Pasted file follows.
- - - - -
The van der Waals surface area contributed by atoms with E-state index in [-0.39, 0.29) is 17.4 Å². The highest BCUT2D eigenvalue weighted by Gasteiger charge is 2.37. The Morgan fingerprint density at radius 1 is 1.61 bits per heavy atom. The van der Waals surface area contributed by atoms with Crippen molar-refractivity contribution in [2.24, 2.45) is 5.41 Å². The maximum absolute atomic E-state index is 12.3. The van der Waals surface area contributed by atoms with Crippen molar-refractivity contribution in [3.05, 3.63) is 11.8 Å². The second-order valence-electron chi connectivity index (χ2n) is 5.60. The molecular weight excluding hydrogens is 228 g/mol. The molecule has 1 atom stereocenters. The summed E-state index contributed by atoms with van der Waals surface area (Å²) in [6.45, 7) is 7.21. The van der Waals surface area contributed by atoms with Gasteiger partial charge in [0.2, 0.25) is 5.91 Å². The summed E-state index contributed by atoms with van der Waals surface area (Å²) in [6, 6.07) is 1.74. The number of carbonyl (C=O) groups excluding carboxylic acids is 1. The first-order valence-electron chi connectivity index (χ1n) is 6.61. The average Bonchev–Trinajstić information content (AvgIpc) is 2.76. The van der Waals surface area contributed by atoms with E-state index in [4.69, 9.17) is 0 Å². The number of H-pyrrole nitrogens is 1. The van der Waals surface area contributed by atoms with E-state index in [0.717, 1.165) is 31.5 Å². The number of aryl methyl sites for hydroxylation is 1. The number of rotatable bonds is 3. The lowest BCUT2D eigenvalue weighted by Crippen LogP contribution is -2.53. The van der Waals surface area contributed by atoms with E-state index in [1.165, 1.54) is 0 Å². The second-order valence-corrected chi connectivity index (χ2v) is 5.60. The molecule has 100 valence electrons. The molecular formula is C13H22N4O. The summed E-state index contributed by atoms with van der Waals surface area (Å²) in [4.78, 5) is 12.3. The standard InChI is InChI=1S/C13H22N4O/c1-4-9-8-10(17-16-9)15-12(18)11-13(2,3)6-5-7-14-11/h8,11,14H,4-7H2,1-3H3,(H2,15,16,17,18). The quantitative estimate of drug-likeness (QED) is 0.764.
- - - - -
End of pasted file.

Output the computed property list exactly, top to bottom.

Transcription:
The van der Waals surface area contributed by atoms with E-state index in [-0.39, 0.29) is 17.4 Å². The highest BCUT2D eigenvalue weighted by Gasteiger charge is 2.37. The Morgan fingerprint density at radius 1 is 1.61 bits per heavy atom. The van der Waals surface area contributed by atoms with Crippen molar-refractivity contribution in [2.24, 2.45) is 5.41 Å². The maximum absolute atomic E-state index is 12.3. The van der Waals surface area contributed by atoms with Crippen molar-refractivity contribution in [3.05, 3.63) is 11.8 Å². The second-order valence-electron chi connectivity index (χ2n) is 5.60. The molecular weight excluding hydrogens is 228 g/mol. The molecule has 1 atom stereocenters. The summed E-state index contributed by atoms with van der Waals surface area (Å²) in [6.45, 7) is 7.21. The van der Waals surface area contributed by atoms with Gasteiger partial charge in [0.2, 0.25) is 5.91 Å². The summed E-state index contributed by atoms with van der Waals surface area (Å²) in [6, 6.07) is 1.74. The number of carbonyl (C=O) groups excluding carboxylic acids is 1. The first-order valence-electron chi connectivity index (χ1n) is 6.61. The average Bonchev–Trinajstić information content (AvgIpc) is 2.76. The van der Waals surface area contributed by atoms with E-state index in [4.69, 9.17) is 0 Å². The number of H-pyrrole nitrogens is 1. The van der Waals surface area contributed by atoms with E-state index in [0.717, 1.165) is 31.5 Å². The number of aryl methyl sites for hydroxylation is 1. The number of rotatable bonds is 3. The lowest BCUT2D eigenvalue weighted by Crippen LogP contribution is -2.53. The van der Waals surface area contributed by atoms with E-state index in [1.165, 1.54) is 0 Å². The second-order valence-corrected chi connectivity index (χ2v) is 5.60. The molecule has 100 valence electrons. The molecular formula is C13H22N4O. The summed E-state index contributed by atoms with van der Waals surface area (Å²) in [4.78, 5) is 12.3. The standard InChI is InChI=1S/C13H22N4O/c1-4-9-8-10(17-16-9)15-12(18)11-13(2,3)6-5-7-14-11/h8,11,14H,4-7H2,1-3H3,(H2,15,16,17,18). The quantitative estimate of drug-likeness (QED) is 0.764.